You took one step into the ocean and decided otherwise.

"No!" you screamed. "I can't. I can't."

Your mother and I looked at each other with mutual — and utter — confusion.

First of all, where in the world did you learn to say "I can't"?

And secondly, what do you mean you can't? It's the ocean. It makes up three-quarters of the planet's surface. It's a sunny day in Venice Beach. What could possibly be the problem?

Maybe given a few more days, you'll find out that you really do like the beach. But it was a bit sad for both your Oregonian mother and Californian father to realize, in the midst of your panicked screams, that our Utahn daughter isn't going to have the same relationship with the ocean as we had growing up, chiefly because she's just not going to see it as much as we did.

OK, it wasn't a bit sad. It was a lot sad. A whole lot sad. My daughter's afraid of the sea — I'd never felt so guilty for moving our family to Utah as I did on Monday.

Still resolved to get you better acquainted with the beach, but not to scar you for life, we took a break today and instead took a hike a Malibu Creek State Park to the place where the show M*A*S*H was filmed. At the sacred spot, some volunteers have set about recreating the camp's footprint with ropes and stakes and helpful signs. They even recreated the famous 4077th camp sign, next to which we stood for a photograph that will stand as proof of our family's nerdy obsession with a show that ended nearly a quarter-century ago.

We then marched up the path of the old helicopter landing pad, found a patch of shade and sat on the hillside and listened to you tell stories about what you saw in the "camp" below.

"There's Colonel Potter," you said.


"Hiding in the trees... Hello Colonel Potter! I can see you!"

"Who else do you see?"

"Klinger!" you said. "And Radar and Hawkeye... Hello Hawkeye!"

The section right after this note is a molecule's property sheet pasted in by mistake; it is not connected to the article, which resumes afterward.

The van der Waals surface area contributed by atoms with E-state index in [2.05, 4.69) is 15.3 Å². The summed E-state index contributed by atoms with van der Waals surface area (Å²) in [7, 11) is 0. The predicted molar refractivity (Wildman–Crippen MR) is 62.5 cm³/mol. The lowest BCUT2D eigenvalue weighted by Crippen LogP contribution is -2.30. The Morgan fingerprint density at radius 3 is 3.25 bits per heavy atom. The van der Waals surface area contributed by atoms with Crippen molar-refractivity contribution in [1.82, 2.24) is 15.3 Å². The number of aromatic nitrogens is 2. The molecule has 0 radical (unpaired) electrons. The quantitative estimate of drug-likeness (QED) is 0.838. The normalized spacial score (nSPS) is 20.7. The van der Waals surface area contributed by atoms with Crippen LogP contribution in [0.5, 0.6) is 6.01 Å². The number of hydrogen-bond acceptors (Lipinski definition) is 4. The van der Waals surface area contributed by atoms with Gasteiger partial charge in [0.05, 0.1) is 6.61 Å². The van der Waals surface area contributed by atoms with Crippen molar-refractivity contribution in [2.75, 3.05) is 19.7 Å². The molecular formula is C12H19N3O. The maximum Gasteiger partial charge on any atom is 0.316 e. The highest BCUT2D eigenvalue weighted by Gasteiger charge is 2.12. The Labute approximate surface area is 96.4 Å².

Funny what you pick up from your parents. And funny what you don't.

You appear to have picked up our love for an old television show — but not for the ocean. I guess one out of two isn't bad, though if I had a choice, it would be in the opposite order.

But I guess parents don't really get a choice about those sorts of things. Kids pick up some passions and pass on others.

Tomorrow we'll try the ocean again. And I'll love you no matter what happens when we get there.


Today we decided to

Monday, June 22, 2009


Dear Spike:

What a trooper you've been.

Halfway through our trip, you're clearly starting to feel the strain of jumping from place to place, sleeping in strange beds and visiting pretty much every last one of the 37 million residents of California.

But you've remained in pretty good spirits — and for the most part, you've remained on your best behavior, too.

Keep it up, kid. Disneyland awaits.


Tuesday, June 16, 2009


Dear Spike:

We spent the morning at the Monterrey Bay Aquarium. Your mouth hung anchovy agape as you watched the tuna, sharks and schools of sardines fly by.

Now it's nap time. We blown up an air mattress in the back of the car for you, but — no surprise — you don't seem to want to sleep. 

Still, life is good. The sun is beginning to burn through the clouds. There's a cool southern breeze blowing over the bay. We've got nowhere to be and no schedule to keep. 

Life. Is. Good. 


Thursday, June 11, 2009


Dear Spike:

Your mother seems to be on the road to recovery. And barring a turn for the worse among the other members of our family, it looks like we'll all be on the road to California in a couple of days.

It's a trip that feels quite a bit overdue. Your cousin Stas was born way back in March and we still haven't met the little guy. How can you miss someone you haven't even met yet? Because that's how I feel.

While we're in Los Angeles, we'll take a turn through Disneyland — a belated birthday trip for you to the purported Happiest Place on Earth. Stas and his parents are scheduled to join us there, as will your Gaky and Papa.

Along the way we'll do a bit of sightseeing, hit the beach, pitch a few tents and, undoubtedly and repeatedly, listen to Uncle Mikey's song, "Keep Moving," — your favorite tune for drives both long and short.

Best of all, we'll all be together, having an adventure.


Tuesday, June 9, 2009


Dear Spike:

This is not the way your mother intended to start her summer vacation.

She called me from school yesterday afternoon. "Please come and get me," she said. "I'm sick."

Boy, was she ever. Green in the face and unsteady on her feet, she walked to the car as though she'd just been hit by a logging truck.